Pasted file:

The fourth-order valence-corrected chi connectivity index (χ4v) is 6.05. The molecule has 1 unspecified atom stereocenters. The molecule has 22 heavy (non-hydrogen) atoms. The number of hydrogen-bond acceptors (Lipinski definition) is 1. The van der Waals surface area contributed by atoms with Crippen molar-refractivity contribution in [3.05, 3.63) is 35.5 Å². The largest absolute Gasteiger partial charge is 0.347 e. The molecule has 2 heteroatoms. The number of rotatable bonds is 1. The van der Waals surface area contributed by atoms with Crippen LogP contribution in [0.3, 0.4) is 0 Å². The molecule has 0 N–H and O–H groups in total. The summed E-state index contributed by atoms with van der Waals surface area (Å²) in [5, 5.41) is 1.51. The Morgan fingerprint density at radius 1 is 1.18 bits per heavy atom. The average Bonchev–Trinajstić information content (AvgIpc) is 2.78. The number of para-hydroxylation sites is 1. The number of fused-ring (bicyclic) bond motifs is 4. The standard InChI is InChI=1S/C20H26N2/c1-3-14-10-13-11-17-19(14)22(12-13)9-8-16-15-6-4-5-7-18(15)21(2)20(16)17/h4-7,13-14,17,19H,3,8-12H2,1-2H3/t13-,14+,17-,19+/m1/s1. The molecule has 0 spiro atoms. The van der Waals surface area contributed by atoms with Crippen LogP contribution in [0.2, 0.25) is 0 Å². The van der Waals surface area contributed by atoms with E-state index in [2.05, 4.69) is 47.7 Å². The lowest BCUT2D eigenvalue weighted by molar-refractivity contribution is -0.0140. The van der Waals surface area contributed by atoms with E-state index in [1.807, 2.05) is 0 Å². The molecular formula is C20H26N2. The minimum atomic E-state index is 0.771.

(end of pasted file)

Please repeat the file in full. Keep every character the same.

The fourth-order valence-corrected chi connectivity index (χ4v) is 6.05. The molecule has 1 unspecified atom stereocenters. The molecule has 22 heavy (non-hydrogen) atoms. The number of hydrogen-bond acceptors (Lipinski definition) is 1. The van der Waals surface area contributed by atoms with Crippen molar-refractivity contribution in [3.05, 3.63) is 35.5 Å². The largest absolute Gasteiger partial charge is 0.347 e. The molecule has 2 heteroatoms. The number of rotatable bonds is 1. The van der Waals surface area contributed by atoms with Crippen LogP contribution in [0.3, 0.4) is 0 Å². The molecule has 0 N–H and O–H groups in total. The summed E-state index contributed by atoms with van der Waals surface area (Å²) in [5, 5.41) is 1.51. The Morgan fingerprint density at radius 1 is 1.18 bits per heavy atom. The average Bonchev–Trinajstić information content (AvgIpc) is 2.78. The number of para-hydroxylation sites is 1. The number of fused-ring (bicyclic) bond motifs is 4. The standard InChI is InChI=1S/C20H26N2/c1-3-14-10-13-11-17-19(14)22(12-13)9-8-16-15-6-4-5-7-18(15)21(2)20(16)17/h4-7,13-14,17,19H,3,8-12H2,1-2H3/t13-,14+,17-,19+/m1/s1. The molecule has 0 spiro atoms. The van der Waals surface area contributed by atoms with Crippen LogP contribution in [0.2, 0.25) is 0 Å². The van der Waals surface area contributed by atoms with E-state index in [2.05, 4.69) is 47.7 Å². The lowest BCUT2D eigenvalue weighted by molar-refractivity contribution is -0.0140. The van der Waals surface area contributed by atoms with E-state index in [1.807, 2.05) is 0 Å². The molecular formula is C20H26N2. The minimum atomic E-state index is 0.771.